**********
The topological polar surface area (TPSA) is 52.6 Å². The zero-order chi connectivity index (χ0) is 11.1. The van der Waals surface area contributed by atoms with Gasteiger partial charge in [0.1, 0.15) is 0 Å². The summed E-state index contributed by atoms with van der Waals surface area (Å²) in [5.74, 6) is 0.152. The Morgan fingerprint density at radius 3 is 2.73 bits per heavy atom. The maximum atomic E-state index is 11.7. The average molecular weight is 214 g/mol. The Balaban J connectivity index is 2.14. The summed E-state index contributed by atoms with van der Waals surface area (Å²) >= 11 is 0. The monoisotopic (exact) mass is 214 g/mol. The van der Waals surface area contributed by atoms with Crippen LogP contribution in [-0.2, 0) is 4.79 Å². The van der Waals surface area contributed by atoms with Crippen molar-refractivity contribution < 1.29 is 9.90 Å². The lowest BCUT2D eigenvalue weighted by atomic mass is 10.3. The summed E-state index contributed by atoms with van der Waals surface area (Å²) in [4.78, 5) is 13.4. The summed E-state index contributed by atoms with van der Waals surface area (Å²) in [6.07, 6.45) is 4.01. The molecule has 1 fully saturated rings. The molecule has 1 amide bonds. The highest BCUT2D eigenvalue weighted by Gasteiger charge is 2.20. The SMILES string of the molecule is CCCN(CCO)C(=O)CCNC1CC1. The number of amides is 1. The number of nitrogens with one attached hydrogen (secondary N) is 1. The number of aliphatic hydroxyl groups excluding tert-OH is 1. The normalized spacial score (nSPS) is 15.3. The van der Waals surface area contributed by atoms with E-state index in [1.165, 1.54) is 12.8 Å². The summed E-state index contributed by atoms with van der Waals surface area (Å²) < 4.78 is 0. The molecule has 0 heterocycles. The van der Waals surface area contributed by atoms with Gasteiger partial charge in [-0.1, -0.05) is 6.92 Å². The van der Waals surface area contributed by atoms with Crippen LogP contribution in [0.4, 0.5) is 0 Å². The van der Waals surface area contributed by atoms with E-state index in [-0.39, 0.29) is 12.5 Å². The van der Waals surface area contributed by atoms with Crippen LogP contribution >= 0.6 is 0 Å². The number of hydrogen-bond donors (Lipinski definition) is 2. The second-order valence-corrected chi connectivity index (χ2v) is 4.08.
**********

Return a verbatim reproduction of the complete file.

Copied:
The topological polar surface area (TPSA) is 52.6 Å². The zero-order chi connectivity index (χ0) is 11.1. The van der Waals surface area contributed by atoms with Gasteiger partial charge in [0.1, 0.15) is 0 Å². The summed E-state index contributed by atoms with van der Waals surface area (Å²) in [5.74, 6) is 0.152. The Morgan fingerprint density at radius 3 is 2.73 bits per heavy atom. The maximum atomic E-state index is 11.7. The average molecular weight is 214 g/mol. The Balaban J connectivity index is 2.14. The summed E-state index contributed by atoms with van der Waals surface area (Å²) >= 11 is 0. The monoisotopic (exact) mass is 214 g/mol. The van der Waals surface area contributed by atoms with Crippen LogP contribution in [-0.2, 0) is 4.79 Å². The van der Waals surface area contributed by atoms with Crippen molar-refractivity contribution < 1.29 is 9.90 Å². The lowest BCUT2D eigenvalue weighted by atomic mass is 10.3. The summed E-state index contributed by atoms with van der Waals surface area (Å²) in [4.78, 5) is 13.4. The summed E-state index contributed by atoms with van der Waals surface area (Å²) in [6.07, 6.45) is 4.01. The molecule has 1 fully saturated rings. The molecule has 1 amide bonds. The highest BCUT2D eigenvalue weighted by Gasteiger charge is 2.20. The SMILES string of the molecule is CCCN(CCO)C(=O)CCNC1CC1. The number of amides is 1. The number of nitrogens with one attached hydrogen (secondary N) is 1. The number of aliphatic hydroxyl groups excluding tert-OH is 1. The normalized spacial score (nSPS) is 15.3. The van der Waals surface area contributed by atoms with E-state index in [1.165, 1.54) is 12.8 Å². The summed E-state index contributed by atoms with van der Waals surface area (Å²) < 4.78 is 0. The molecule has 0 heterocycles. The van der Waals surface area contributed by atoms with Gasteiger partial charge in [-0.1, -0.05) is 6.92 Å². The van der Waals surface area contributed by atoms with Crippen LogP contribution in [0.4, 0.5) is 0 Å². The van der Waals surface area contributed by atoms with E-state index in [-0.39, 0.29) is 12.5 Å². The van der Waals surface area contributed by atoms with Crippen LogP contribution >= 0.6 is 0 Å². The number of hydrogen-bond donors (Lipinski definition) is 2. The second-order valence-corrected chi connectivity index (χ2v) is 4.08.